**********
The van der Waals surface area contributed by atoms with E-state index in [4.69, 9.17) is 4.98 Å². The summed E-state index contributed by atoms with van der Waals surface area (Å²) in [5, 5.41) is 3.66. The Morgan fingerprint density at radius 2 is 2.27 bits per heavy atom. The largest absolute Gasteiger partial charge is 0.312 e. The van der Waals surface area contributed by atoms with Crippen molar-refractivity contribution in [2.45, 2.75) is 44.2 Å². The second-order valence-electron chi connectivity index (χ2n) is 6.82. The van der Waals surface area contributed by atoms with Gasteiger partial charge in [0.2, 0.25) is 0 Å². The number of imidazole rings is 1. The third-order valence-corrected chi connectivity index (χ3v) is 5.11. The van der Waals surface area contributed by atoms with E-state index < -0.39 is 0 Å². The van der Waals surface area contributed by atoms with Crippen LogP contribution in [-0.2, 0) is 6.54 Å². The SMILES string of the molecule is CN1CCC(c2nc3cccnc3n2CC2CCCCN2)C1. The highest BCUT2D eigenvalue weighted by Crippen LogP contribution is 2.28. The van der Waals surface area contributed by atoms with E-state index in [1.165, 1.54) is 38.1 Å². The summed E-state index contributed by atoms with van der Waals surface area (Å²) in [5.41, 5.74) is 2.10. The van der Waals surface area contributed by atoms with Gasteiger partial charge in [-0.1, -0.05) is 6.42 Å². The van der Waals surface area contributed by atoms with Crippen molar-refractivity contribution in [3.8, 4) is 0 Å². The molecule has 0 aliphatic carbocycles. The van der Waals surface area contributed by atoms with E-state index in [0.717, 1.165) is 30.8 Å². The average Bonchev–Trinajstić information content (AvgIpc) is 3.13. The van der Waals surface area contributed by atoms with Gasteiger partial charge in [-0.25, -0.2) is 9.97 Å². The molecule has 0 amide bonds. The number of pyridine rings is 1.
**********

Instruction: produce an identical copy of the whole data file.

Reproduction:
The van der Waals surface area contributed by atoms with E-state index in [4.69, 9.17) is 4.98 Å². The summed E-state index contributed by atoms with van der Waals surface area (Å²) in [5, 5.41) is 3.66. The Morgan fingerprint density at radius 2 is 2.27 bits per heavy atom. The largest absolute Gasteiger partial charge is 0.312 e. The van der Waals surface area contributed by atoms with Crippen molar-refractivity contribution in [2.45, 2.75) is 44.2 Å². The second-order valence-electron chi connectivity index (χ2n) is 6.82. The van der Waals surface area contributed by atoms with Gasteiger partial charge in [0.2, 0.25) is 0 Å². The number of imidazole rings is 1. The third-order valence-corrected chi connectivity index (χ3v) is 5.11. The van der Waals surface area contributed by atoms with E-state index < -0.39 is 0 Å². The van der Waals surface area contributed by atoms with Crippen LogP contribution in [-0.2, 0) is 6.54 Å². The SMILES string of the molecule is CN1CCC(c2nc3cccnc3n2CC2CCCCN2)C1. The highest BCUT2D eigenvalue weighted by Crippen LogP contribution is 2.28. The van der Waals surface area contributed by atoms with E-state index in [1.165, 1.54) is 38.1 Å². The summed E-state index contributed by atoms with van der Waals surface area (Å²) in [5.41, 5.74) is 2.10. The van der Waals surface area contributed by atoms with Gasteiger partial charge in [-0.1, -0.05) is 6.42 Å². The van der Waals surface area contributed by atoms with Crippen molar-refractivity contribution in [3.8, 4) is 0 Å². The molecule has 0 aliphatic carbocycles. The van der Waals surface area contributed by atoms with E-state index in [0.717, 1.165) is 30.8 Å². The average Bonchev–Trinajstić information content (AvgIpc) is 3.13. The van der Waals surface area contributed by atoms with Gasteiger partial charge in [-0.25, -0.2) is 9.97 Å². The molecule has 0 amide bonds. The number of pyridine rings is 1.